Board Buy-In. Maths or Magic?

 

Whatever your discipline, your Board is the gatekeeper to your ambitions. How do you get a disparate group of stakeholders, with a whole palette of perspectives and internal tensions to buy into your vision? Should you drown them in data or wow them with magic?

Our network has been asking us these questions more frequently recently. As a start point, we consistently refer back to the same set of ten learnings, though the mix of these obviously depends on the particular culture of the organisation. Here they are:

1. Context, context, context
Putting your proposal in a business context and showing how it amplifies the business strategy makes it easier for stakeholders to buy. From here, you can very quickly segue into the roadmap to help you get there.

2. Tell a great story
A compelling story will unite and inspire the leadership and the workforce beyond. Introduce a bit of theatre – as dramatic as an immersive experience or as simple as a vox pop. And should you speak in the language of the CMO or the CFO (in other words, err on the side of emotion-led vision or rational data)? The answer is neither: Always speak in the language of the user. And while you’re at it…

3. Bring the user into the room
Your board may have completely different perspectives on what the objective is, but everyone will pay attention to your customer. Your most revealing data will demonstrate the gap between what you think we are and how your customers perceive you. It can also give you clues about how to address it.

4. Look beyond the horizon
You need to build a case for change and sometimes the burning platform isn’t immediately apparent to all stakeholders. Change will come soon, whether internal or external, and customer insights can help you build the argument here. Judge the appetite, recognise the right time and then create the opportunity.

5. Paint a value picture
The net result of your pitch will mean a cost to the business, but cost is only an issue when you can’t see value. Get everyone to focus on the bigger picture, and the value that your project will bring. Some of the more intangible decisions CEOs are asked to make involve personal risk, so they need affirmation with short term data, but they still need to get excited about the longer term opportunity.

6. Manage the risk
The buck stops with the Board so reduce the risk, demonstrate the world post-launch, and the steps that will get you there. Better yet, set up a pilot, capture the results and learnings, and demonstrate how you will scale.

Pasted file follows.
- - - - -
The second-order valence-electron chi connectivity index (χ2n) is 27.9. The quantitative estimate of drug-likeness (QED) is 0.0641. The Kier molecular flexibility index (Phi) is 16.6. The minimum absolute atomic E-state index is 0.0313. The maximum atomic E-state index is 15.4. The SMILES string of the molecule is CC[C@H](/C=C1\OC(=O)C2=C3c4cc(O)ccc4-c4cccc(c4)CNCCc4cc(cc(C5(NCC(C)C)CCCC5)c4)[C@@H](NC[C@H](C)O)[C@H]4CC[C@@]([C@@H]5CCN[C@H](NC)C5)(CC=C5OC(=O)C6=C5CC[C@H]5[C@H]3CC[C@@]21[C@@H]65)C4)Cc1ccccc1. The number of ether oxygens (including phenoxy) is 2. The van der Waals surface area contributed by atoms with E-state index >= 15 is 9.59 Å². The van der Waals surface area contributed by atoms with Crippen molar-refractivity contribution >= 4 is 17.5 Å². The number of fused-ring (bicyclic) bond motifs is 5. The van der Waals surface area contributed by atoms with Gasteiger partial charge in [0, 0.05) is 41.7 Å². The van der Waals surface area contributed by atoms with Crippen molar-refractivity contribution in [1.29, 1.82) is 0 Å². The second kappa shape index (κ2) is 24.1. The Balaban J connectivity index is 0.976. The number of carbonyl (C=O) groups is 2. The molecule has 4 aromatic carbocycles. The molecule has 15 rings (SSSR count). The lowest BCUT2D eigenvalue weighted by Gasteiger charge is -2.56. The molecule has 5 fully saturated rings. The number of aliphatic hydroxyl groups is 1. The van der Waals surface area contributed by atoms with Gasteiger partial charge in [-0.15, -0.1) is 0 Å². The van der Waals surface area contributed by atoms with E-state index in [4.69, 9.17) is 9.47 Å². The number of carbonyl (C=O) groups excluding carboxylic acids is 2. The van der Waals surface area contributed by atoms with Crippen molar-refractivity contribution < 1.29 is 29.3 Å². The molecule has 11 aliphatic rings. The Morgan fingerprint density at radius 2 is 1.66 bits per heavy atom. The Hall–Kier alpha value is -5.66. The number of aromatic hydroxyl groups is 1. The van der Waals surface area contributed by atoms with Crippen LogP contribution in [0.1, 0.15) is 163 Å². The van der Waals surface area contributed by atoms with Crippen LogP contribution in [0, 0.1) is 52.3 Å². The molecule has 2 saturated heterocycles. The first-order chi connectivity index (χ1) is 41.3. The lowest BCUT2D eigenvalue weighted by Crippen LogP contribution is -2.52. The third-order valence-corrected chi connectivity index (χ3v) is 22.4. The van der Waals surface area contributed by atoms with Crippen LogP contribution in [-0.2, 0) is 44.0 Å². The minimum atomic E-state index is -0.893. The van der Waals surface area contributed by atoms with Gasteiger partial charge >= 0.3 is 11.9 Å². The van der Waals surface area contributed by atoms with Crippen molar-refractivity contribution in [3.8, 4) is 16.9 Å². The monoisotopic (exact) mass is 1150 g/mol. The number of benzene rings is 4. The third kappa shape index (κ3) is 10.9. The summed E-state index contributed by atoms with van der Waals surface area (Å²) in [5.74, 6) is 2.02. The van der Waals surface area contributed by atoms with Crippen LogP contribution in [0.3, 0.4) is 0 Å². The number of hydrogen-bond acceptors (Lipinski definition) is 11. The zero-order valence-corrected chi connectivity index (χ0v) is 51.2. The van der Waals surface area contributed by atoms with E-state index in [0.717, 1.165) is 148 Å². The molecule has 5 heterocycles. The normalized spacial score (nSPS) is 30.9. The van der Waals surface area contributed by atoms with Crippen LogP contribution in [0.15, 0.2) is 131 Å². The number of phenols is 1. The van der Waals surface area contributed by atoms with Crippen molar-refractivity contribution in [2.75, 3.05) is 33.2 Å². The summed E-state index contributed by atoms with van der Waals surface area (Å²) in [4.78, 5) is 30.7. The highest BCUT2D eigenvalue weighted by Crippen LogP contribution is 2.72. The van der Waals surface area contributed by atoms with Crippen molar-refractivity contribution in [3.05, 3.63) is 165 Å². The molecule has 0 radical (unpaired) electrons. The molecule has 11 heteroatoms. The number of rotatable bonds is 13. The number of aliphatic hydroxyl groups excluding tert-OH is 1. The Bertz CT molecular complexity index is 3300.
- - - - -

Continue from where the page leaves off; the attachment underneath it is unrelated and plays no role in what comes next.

7. An on-board Board
Boards are diverse and complex, and everyone has a nuanced perspective. Understand what these are and start to socialise your goals with them one-on-one. Leaders want to leave a legacy and so you should consider the outcomes in relation to individual ambitions, as well as the collective business goals. A series of small conversations can bring most, if not all, on board with your proposal ahead of any formal presentation.

8. Drive understanding, not consensus
Remember that you are driving this project. You can help guide the right answer to the bigger challenge, and you don’t need to play to the lowest common denominator in order to achieve it.

9. Identify a single, common objective
Board members might disagree, but there is always one factor that will unite them. It may be a target they need to hit or a competitor they are frustrated by. Identify it, and keep the room focused on it.

10. If at first you don’t succeed…
Keep the door to the Board open. If you don’t get frequent access, tap the relevant subcommittee so that you always check in. You shouldn’t need to wait forever to get back on the agenda.

If you are seeking buy-in at Board level, then the chances are you will be seeking radical rather than incremental change. You’ll get the best outcome if you do your homework beforehand so that on the day, you can focus on the prize, and to answer the question in the title of this piece, you’ll need maths and magic in equal measure.

This article is adapted from the original that was originally published on LinkedIn.

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